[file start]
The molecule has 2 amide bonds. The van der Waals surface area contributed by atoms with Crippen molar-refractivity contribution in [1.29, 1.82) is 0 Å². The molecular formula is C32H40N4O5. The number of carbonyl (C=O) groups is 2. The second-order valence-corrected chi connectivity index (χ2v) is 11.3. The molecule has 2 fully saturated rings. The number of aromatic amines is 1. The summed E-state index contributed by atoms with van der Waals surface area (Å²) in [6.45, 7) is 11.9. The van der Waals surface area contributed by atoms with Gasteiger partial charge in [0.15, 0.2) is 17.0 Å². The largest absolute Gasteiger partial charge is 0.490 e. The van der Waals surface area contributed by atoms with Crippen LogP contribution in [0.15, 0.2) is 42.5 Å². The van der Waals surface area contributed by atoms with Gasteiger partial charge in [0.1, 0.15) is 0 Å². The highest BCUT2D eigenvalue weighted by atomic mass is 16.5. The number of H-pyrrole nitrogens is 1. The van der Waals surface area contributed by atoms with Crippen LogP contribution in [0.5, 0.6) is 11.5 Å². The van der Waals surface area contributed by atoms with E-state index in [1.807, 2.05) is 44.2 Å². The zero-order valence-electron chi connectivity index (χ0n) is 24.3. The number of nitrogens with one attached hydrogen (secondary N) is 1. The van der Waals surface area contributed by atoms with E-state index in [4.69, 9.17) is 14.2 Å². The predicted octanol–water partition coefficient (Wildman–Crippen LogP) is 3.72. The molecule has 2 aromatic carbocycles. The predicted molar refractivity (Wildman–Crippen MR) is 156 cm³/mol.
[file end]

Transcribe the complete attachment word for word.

The molecule has 2 amide bonds. The van der Waals surface area contributed by atoms with Crippen molar-refractivity contribution in [1.29, 1.82) is 0 Å². The molecular formula is C32H40N4O5. The number of carbonyl (C=O) groups is 2. The second-order valence-corrected chi connectivity index (χ2v) is 11.3. The molecule has 2 fully saturated rings. The number of aromatic amines is 1. The summed E-state index contributed by atoms with van der Waals surface area (Å²) in [6.45, 7) is 11.9. The van der Waals surface area contributed by atoms with Gasteiger partial charge in [0.15, 0.2) is 17.0 Å². The largest absolute Gasteiger partial charge is 0.490 e. The van der Waals surface area contributed by atoms with Crippen LogP contribution in [0.15, 0.2) is 42.5 Å². The van der Waals surface area contributed by atoms with Gasteiger partial charge in [0.1, 0.15) is 0 Å². The highest BCUT2D eigenvalue weighted by atomic mass is 16.5. The number of H-pyrrole nitrogens is 1. The van der Waals surface area contributed by atoms with Crippen LogP contribution in [0.5, 0.6) is 11.5 Å². The van der Waals surface area contributed by atoms with E-state index in [1.807, 2.05) is 44.2 Å². The zero-order valence-electron chi connectivity index (χ0n) is 24.3. The number of nitrogens with one attached hydrogen (secondary N) is 1. The van der Waals surface area contributed by atoms with E-state index in [4.69, 9.17) is 14.2 Å². The predicted octanol–water partition coefficient (Wildman–Crippen LogP) is 3.72. The molecule has 2 aromatic carbocycles. The predicted molar refractivity (Wildman–Crippen MR) is 156 cm³/mol.